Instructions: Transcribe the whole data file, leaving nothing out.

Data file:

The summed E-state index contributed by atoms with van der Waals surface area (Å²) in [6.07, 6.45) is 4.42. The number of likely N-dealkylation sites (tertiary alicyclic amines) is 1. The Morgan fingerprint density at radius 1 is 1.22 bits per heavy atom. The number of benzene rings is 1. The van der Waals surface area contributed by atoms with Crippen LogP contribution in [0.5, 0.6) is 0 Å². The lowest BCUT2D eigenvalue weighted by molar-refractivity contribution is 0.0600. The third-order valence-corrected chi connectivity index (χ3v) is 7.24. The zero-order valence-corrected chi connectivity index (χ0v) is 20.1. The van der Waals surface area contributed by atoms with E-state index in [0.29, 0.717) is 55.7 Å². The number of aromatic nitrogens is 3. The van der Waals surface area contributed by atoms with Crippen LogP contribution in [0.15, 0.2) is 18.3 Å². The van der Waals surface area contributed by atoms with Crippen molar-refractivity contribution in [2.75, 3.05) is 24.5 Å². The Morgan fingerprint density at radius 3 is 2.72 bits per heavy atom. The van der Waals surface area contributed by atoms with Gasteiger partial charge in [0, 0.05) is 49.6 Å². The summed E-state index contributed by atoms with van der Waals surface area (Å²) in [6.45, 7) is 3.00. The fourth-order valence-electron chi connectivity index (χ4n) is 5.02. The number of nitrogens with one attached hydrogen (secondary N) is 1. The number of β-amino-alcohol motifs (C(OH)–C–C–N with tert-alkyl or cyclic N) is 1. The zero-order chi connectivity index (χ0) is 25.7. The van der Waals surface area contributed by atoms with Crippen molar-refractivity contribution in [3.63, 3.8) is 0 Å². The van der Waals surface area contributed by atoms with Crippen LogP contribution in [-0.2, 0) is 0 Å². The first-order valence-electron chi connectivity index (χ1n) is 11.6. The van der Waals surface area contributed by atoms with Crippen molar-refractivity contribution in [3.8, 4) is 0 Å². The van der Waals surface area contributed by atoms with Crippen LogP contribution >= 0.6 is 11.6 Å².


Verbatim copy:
The summed E-state index contributed by atoms with van der Waals surface area (Å²) in [6.07, 6.45) is 4.42. The number of likely N-dealkylation sites (tertiary alicyclic amines) is 1. The Morgan fingerprint density at radius 1 is 1.22 bits per heavy atom. The number of benzene rings is 1. The van der Waals surface area contributed by atoms with Crippen LogP contribution in [0.5, 0.6) is 0 Å². The lowest BCUT2D eigenvalue weighted by molar-refractivity contribution is 0.0600. The third-order valence-corrected chi connectivity index (χ3v) is 7.24. The zero-order valence-corrected chi connectivity index (χ0v) is 20.1. The van der Waals surface area contributed by atoms with E-state index in [0.29, 0.717) is 55.7 Å². The number of aromatic nitrogens is 3. The van der Waals surface area contributed by atoms with Crippen LogP contribution in [0.15, 0.2) is 18.3 Å². The van der Waals surface area contributed by atoms with Crippen molar-refractivity contribution in [2.75, 3.05) is 24.5 Å². The Morgan fingerprint density at radius 3 is 2.72 bits per heavy atom. The van der Waals surface area contributed by atoms with Gasteiger partial charge in [0, 0.05) is 49.6 Å². The summed E-state index contributed by atoms with van der Waals surface area (Å²) in [6.45, 7) is 3.00. The fourth-order valence-electron chi connectivity index (χ4n) is 5.02. The number of nitrogens with one attached hydrogen (secondary N) is 1. The number of β-amino-alcohol motifs (C(OH)–C–C–N with tert-alkyl or cyclic N) is 1. The zero-order chi connectivity index (χ0) is 25.7. The van der Waals surface area contributed by atoms with Crippen molar-refractivity contribution in [3.63, 3.8) is 0 Å². The van der Waals surface area contributed by atoms with Crippen LogP contribution in [-0.2, 0) is 0 Å². The first-order valence-electron chi connectivity index (χ1n) is 11.6. The van der Waals surface area contributed by atoms with Crippen molar-refractivity contribution in [3.8, 4) is 0 Å². The van der Waals surface area contributed by atoms with Crippen LogP contribution >= 0.6 is 11.6 Å².